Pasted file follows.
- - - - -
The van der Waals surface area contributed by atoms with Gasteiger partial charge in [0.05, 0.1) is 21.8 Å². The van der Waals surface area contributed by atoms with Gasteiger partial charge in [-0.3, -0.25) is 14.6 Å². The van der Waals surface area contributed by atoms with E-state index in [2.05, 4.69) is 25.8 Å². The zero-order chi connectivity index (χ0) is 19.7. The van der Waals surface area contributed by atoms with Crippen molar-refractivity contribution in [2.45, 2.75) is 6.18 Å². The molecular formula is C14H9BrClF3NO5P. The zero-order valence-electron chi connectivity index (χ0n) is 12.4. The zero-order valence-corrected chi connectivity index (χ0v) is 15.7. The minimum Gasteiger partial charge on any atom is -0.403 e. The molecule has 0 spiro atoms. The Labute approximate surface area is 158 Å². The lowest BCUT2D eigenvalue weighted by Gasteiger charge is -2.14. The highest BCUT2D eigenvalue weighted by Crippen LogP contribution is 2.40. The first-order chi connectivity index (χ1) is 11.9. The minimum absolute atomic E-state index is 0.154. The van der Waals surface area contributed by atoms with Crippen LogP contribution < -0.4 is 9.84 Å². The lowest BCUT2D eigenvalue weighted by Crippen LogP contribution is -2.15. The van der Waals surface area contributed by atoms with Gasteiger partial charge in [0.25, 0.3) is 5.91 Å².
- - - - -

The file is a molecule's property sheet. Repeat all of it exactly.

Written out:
The van der Waals surface area contributed by atoms with Gasteiger partial charge in [0.05, 0.1) is 21.8 Å². The van der Waals surface area contributed by atoms with Gasteiger partial charge in [-0.3, -0.25) is 14.6 Å². The van der Waals surface area contributed by atoms with E-state index in [2.05, 4.69) is 25.8 Å². The zero-order chi connectivity index (χ0) is 19.7. The van der Waals surface area contributed by atoms with Crippen molar-refractivity contribution in [2.45, 2.75) is 6.18 Å². The molecular formula is C14H9BrClF3NO5P. The zero-order valence-electron chi connectivity index (χ0n) is 12.4. The zero-order valence-corrected chi connectivity index (χ0v) is 15.7. The minimum Gasteiger partial charge on any atom is -0.403 e. The molecule has 0 spiro atoms. The Labute approximate surface area is 158 Å². The lowest BCUT2D eigenvalue weighted by Gasteiger charge is -2.14. The highest BCUT2D eigenvalue weighted by Crippen LogP contribution is 2.40. The first-order chi connectivity index (χ1) is 11.9. The minimum absolute atomic E-state index is 0.154. The van der Waals surface area contributed by atoms with Crippen LogP contribution < -0.4 is 9.84 Å². The lowest BCUT2D eigenvalue weighted by Crippen LogP contribution is -2.15. The van der Waals surface area contributed by atoms with Gasteiger partial charge in [0.25, 0.3) is 5.91 Å².